Booker Spokeswoman Calls Rival’s ‘Crack House’ Attack ‘Unfortunate And Misleading’


A spokeswoman for Newark, N.J. Mayor Cory Booker’s U.S. Senate campaign on Tuesday denied an accusation from his Republican rival, Steve Lonegan, that Booker once owned a “crack house.”

Silvia Alvarez, the deputy communications director of Booker’s campaign, told TPM that the attack was part of a pattern of dishonesty from Lonegan. 

“There’s one thing that has remained consistent throughout all of Mr. Lonegan’s many campaigns stunts: it’s his inability to tell the truth,” Alvarez said. “The mayor purchased a property to renovate but ultimately went with a lower-cost option in Newark and donated the Court Street house to one of Newark’s best known and most effective charities. Efforts to cast in a negative light this act of charity, or the work the mayor has done to revitalize Newark, are unfortunate and misleading.”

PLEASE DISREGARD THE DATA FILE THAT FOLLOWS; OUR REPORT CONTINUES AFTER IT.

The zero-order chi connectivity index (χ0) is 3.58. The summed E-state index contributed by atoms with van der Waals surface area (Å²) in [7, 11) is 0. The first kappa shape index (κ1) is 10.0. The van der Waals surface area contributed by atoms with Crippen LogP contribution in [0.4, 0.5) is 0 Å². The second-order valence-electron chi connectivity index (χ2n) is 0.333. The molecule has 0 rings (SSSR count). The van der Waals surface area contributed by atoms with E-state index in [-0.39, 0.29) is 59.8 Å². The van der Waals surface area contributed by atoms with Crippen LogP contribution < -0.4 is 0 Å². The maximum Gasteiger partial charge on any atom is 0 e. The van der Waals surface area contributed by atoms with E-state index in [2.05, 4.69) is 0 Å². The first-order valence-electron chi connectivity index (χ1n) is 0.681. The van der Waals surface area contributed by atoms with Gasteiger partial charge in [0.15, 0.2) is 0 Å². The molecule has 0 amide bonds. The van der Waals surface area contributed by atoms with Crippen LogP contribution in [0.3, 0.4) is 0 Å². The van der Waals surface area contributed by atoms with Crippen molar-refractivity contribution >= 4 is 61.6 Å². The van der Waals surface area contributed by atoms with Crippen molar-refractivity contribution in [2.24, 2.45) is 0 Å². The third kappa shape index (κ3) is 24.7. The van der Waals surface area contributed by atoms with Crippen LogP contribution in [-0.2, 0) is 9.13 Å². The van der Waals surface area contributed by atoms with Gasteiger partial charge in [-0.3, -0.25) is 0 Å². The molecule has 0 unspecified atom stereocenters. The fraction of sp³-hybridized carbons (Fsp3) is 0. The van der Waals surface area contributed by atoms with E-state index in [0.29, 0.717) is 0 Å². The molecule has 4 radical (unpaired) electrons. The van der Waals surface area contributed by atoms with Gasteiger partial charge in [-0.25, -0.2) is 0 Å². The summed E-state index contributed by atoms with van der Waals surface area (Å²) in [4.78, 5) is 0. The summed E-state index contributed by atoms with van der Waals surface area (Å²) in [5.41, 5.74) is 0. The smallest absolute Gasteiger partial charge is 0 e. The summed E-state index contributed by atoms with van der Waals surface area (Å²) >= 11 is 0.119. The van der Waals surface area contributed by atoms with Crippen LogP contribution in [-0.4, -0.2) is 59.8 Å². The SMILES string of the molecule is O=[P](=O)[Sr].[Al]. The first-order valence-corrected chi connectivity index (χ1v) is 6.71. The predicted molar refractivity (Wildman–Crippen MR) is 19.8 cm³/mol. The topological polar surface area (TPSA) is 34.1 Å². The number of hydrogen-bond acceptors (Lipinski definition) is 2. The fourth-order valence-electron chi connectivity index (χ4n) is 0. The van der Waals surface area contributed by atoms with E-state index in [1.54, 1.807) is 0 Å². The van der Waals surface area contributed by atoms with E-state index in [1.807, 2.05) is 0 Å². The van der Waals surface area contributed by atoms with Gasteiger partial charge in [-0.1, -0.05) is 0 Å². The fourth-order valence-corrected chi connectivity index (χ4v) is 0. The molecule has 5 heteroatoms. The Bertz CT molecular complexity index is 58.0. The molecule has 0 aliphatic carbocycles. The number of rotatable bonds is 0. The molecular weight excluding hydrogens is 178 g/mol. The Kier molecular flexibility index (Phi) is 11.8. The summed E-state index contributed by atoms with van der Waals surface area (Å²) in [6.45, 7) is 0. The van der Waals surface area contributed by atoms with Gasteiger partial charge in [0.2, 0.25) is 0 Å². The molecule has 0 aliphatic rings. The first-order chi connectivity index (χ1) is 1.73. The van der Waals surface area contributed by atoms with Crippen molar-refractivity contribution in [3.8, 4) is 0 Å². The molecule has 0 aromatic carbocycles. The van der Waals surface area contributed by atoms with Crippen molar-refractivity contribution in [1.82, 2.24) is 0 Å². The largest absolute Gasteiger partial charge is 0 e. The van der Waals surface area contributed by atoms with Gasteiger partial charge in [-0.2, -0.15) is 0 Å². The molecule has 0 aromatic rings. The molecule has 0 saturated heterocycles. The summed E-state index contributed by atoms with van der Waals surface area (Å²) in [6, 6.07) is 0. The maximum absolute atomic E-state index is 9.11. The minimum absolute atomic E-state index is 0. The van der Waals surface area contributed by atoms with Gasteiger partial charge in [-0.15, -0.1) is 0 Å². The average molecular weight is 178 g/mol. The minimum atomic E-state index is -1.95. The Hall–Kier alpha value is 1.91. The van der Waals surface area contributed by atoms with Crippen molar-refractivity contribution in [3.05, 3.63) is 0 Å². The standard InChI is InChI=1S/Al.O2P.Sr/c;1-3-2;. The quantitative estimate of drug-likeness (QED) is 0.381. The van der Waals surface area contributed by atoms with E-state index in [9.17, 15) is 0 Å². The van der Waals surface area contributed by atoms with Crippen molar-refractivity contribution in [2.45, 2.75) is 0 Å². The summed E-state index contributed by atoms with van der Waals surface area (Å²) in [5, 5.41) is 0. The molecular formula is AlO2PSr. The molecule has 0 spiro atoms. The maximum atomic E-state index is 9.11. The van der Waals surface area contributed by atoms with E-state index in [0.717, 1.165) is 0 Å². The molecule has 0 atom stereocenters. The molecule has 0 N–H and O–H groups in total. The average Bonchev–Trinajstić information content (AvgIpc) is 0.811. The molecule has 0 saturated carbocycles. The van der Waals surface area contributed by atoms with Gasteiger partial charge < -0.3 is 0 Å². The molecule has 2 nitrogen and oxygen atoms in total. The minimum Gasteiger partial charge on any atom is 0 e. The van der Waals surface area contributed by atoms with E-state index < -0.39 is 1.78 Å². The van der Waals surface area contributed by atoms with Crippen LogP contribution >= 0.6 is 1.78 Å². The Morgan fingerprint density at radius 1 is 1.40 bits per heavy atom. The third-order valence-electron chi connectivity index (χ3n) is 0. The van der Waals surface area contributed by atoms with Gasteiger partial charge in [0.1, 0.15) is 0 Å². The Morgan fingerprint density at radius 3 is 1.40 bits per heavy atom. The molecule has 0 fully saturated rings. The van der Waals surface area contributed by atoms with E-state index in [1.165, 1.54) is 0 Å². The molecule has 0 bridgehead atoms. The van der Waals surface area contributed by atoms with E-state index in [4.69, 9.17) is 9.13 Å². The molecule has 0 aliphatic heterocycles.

Lonegan’s accusation, which he plans to address at a press conference Tuesday afternoon, was based on multiple newspaper reports about a property Booker acquired in 2009 and subsequently sold to a non-profit he founded earlier this year. Both the New York Post and the Bergen Record reported neighbors have complained about “squatters” at the property while it was owned by Booker. One neighbor told the Post she wrote “many many letters to [Booker] about squatters in the yard, people using drugs.”

A spokesman for Lonegan’s campaign told TPM they will address the accusation that the property was a “crack house” in greater detail at the press conference. On Twitter, Rick Shaftan, a senior staffer for Lonegan’s campaign suggested the presence of squatters clearly indicated drug activity at the property.

“Squatters = Crackheads. Only the most naive liberals think otherwise,” Shaftan wrote.